Sink or Swim Time—Kazmir Looks to Breakout, Not Breakdown
During Spring Training the DTTWLN staff will profile and examine the coaches and players that make up and are vying to be part of the 2013 Cleveland Indians—A Team With A New Direction. Today, we examine one of the Spring Invitees with a chance to make the Tribe’s Opening Day roster.
By Steve Eby
Think back to Carlos Baerga, circa 1996.
The Tribe second baseman was only a year removed from an All-Star campaign that helped lead his team to a World Series appearance. He was a cog in the mighty Indians batting order—hitting third in arguably the most feared lineups of the steroid-infested 1990’s. He was the toast of the town, a true budding superstar who had seen more success by his mid-20’s than most baseball players see in their entire lifetime.
Then it stopped.
Baerga stopped hitting and stopped driving in runs. He stopped being a consistent contributor and was immediately traded away to the New York Mets. He never regained his star status with the Mets and was out of Major League baseball four years later. He played for a Korean team in 2001 before catching back on with the Boston Red Sox in 2002.
Now think back to Scott Kazmir, circa 2009.
Just like Baerga, the Rays ace was only one year removed from an All-Star campaign that helped his team to a World Series appearance. He was a cog in the mighty Rays pitching staff—sitting as the number two pitcher in a deep rotation that included James Shields, Matt Garza and David Price. He was one of the most popular players in St. Petersburg and was already one of the best young pitchers in baseball.
Then…just like Baerga…it stopped too.
For basically unknown reasons, Kazmir was smacked around in 2009, posting a 5.92 ERA for the defending American League Champs before they traded him to the Los Angeles Angels of Anaheim that summer. He finished the season strong with the Angels, but then struggled again in 2010 by losing 15 games with an ERA of 5.94. Kazmir got bit by the injury bug, missing all but one game of 2011 and giving up five earned runs in his only 1.2 innings of work for the season. Kazmir, just like Baerga, was out of the Major Leagues the next season.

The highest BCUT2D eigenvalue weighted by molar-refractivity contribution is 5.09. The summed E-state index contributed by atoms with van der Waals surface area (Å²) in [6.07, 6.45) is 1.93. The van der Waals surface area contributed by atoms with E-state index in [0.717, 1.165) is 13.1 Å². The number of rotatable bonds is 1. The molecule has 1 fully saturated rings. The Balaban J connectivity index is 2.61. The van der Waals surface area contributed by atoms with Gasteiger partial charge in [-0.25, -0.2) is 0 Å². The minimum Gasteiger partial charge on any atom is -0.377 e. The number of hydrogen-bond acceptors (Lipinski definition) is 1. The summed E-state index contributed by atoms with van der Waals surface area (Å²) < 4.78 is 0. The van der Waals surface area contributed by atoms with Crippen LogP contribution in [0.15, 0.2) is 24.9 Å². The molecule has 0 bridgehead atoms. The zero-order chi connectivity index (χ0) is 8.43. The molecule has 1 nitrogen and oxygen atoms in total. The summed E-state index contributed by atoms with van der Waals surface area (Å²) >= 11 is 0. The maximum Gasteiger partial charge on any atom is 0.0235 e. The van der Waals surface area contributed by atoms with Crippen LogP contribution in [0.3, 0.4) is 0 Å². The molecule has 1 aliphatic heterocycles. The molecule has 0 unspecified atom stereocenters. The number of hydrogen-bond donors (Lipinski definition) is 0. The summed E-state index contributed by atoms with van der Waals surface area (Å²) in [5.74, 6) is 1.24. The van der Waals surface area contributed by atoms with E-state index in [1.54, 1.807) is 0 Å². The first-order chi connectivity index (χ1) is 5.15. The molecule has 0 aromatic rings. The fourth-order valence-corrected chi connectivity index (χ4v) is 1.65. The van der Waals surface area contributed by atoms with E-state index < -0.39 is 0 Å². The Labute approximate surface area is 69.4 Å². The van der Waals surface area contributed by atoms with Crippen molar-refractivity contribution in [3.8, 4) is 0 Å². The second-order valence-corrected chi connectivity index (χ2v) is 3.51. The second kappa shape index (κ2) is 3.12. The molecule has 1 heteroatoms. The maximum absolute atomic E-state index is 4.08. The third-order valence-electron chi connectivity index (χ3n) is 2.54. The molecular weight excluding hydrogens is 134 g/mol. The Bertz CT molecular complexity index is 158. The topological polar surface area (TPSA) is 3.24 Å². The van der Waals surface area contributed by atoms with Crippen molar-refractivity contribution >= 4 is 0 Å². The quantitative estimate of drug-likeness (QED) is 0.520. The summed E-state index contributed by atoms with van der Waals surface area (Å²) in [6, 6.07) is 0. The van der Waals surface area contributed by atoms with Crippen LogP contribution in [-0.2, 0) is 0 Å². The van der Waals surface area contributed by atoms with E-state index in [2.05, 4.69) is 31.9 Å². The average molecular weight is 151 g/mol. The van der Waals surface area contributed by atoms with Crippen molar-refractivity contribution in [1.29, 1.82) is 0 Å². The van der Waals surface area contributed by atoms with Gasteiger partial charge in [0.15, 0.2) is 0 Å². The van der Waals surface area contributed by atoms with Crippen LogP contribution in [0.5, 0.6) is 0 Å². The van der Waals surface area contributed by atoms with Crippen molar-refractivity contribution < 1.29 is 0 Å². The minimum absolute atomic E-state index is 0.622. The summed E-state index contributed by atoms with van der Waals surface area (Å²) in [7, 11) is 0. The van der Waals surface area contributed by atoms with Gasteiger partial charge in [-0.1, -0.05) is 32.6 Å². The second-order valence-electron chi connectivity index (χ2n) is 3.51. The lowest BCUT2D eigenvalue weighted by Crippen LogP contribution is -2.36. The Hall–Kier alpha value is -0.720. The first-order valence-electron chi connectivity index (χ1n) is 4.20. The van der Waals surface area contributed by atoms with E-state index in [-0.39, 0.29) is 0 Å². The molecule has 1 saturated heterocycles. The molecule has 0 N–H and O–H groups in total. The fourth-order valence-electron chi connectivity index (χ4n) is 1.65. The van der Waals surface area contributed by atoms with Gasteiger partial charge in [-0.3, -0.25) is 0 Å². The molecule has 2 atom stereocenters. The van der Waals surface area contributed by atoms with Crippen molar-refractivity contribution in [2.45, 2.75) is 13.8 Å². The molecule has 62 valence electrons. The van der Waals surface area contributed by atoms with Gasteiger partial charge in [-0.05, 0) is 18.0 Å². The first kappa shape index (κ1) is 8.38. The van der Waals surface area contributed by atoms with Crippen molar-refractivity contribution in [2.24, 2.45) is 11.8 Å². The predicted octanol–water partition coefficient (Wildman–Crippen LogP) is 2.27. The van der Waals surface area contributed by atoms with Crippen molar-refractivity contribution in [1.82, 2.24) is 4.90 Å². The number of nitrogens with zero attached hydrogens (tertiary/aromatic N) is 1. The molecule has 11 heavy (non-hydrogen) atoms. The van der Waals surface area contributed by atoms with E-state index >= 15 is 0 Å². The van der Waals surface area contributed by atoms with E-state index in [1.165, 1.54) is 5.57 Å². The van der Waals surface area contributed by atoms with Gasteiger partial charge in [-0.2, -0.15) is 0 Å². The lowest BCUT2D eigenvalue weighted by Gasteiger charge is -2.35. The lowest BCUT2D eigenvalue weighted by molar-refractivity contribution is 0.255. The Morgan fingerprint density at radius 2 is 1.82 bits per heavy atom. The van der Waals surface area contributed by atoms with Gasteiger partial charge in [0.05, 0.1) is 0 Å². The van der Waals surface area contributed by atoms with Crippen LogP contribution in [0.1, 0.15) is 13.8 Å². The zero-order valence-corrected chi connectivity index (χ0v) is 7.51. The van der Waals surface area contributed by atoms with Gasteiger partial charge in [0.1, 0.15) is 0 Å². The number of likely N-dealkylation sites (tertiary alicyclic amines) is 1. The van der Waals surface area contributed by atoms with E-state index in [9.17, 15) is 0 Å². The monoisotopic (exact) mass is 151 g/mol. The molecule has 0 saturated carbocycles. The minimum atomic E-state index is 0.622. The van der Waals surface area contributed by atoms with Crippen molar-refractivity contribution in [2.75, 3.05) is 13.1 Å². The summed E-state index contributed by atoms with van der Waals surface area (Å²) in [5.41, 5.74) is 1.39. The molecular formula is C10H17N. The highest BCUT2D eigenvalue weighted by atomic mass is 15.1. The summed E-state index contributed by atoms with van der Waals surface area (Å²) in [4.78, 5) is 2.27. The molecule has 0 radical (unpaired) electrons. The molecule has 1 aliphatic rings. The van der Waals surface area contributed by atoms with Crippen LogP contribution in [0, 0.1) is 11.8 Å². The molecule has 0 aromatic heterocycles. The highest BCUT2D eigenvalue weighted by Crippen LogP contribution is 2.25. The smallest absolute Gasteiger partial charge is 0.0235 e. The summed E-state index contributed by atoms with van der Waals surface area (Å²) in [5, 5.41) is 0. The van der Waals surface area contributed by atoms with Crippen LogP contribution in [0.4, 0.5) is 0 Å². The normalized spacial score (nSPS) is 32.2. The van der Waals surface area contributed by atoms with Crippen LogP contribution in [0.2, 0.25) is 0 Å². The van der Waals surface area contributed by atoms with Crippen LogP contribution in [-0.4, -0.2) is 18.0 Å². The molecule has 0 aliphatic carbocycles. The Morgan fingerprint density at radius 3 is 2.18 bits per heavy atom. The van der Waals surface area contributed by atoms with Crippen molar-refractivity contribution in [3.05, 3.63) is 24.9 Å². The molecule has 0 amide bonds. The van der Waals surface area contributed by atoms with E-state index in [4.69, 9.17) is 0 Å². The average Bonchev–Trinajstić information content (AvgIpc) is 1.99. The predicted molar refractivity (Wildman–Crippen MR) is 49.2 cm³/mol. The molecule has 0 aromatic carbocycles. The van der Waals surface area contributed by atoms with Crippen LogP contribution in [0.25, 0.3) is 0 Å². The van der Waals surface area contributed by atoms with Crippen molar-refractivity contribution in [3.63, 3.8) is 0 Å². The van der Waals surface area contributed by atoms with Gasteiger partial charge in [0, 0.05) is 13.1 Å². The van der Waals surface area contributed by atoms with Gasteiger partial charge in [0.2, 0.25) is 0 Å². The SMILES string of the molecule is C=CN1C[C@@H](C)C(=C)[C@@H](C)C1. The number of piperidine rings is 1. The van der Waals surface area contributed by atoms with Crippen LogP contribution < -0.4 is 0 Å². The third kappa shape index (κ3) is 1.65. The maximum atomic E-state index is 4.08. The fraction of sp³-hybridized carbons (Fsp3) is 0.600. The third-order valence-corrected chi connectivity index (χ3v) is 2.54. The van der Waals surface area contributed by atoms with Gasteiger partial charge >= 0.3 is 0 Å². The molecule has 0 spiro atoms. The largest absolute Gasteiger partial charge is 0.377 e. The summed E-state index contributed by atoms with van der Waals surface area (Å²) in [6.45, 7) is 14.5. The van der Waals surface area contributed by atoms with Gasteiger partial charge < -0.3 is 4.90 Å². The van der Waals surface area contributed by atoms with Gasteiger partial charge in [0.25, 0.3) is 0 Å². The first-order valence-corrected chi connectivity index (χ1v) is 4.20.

Kazmir’s velocity had bottomed out at 82 MPH in 2011. It was a far cry from the young man who consistently fired fastballs in the low to mid 90’s just a few years before. He struggled mightily in the minor leagues as he was rehabilitating his injuries, going 0-5 with a 17.02 ERA before the Angels released him. Kazmir knew something was wrong and was determined to fix it before trying his hand at the Major League level again.
“I didn’t know how to fix it,” Kazmir said in a Mark Hale article from the New York Post. “As soon as I got released, I knew that, OK, if I’m coming back, I’m going to make sure I’m coming back when I want to, at my pace. I’m not just going to ‘OK, as soon as I get released, let’s sign back with some other team.’ I didn’t think it was going to get better that way.”
Kazmir hooked on with an independent team in the Atlantic League in 2012; the Sugar Land Skeeters. Kazmir was facing mostly young players who were either rebounding from injuries and were cut from Major League clubs or were making one last-ditch effort to get noticed and picked up by an organization. Kazmir was not the only recognizable name in the dugout, however, as a 50-year old Roger Clemens tried his hand at pitching again and former Major League All-Star Gary Gaetti served as the Skeeters manager.
Kazmir struggled through his time in the Atlantic League, going 3-6 with a 5.34 ERA in his 14 starts. Though his numbers remained unimpressive, the summer was time well spent according to his manager.
“I’m really proud of him for sticking it out this season and I think he learned a lot about himself,” Gaetti said in an article from the Skeeters team website. “He has definitely worked hard and deserves to be back with a Major League organization.”
After the season, Kazmir signed on with the Gigantes de Carolina of the Puerto Rican Winter League in November and his numbers improved slightly. Kazmir struck out 27 batters in 22.2 innings, the first time that he had struck out more than a batter an inning (in any league) since 2008. His velocity increased and the Indians decided to take a chance on the former star.
Kazmir signed a minor league contract with the Tribe on December 21, as the lefthander will try for another shot at the Big Leagues during Spring Training. The Indians brass liked what they saw in Kazmir, as the now 29-year-old continues to gain back his old form.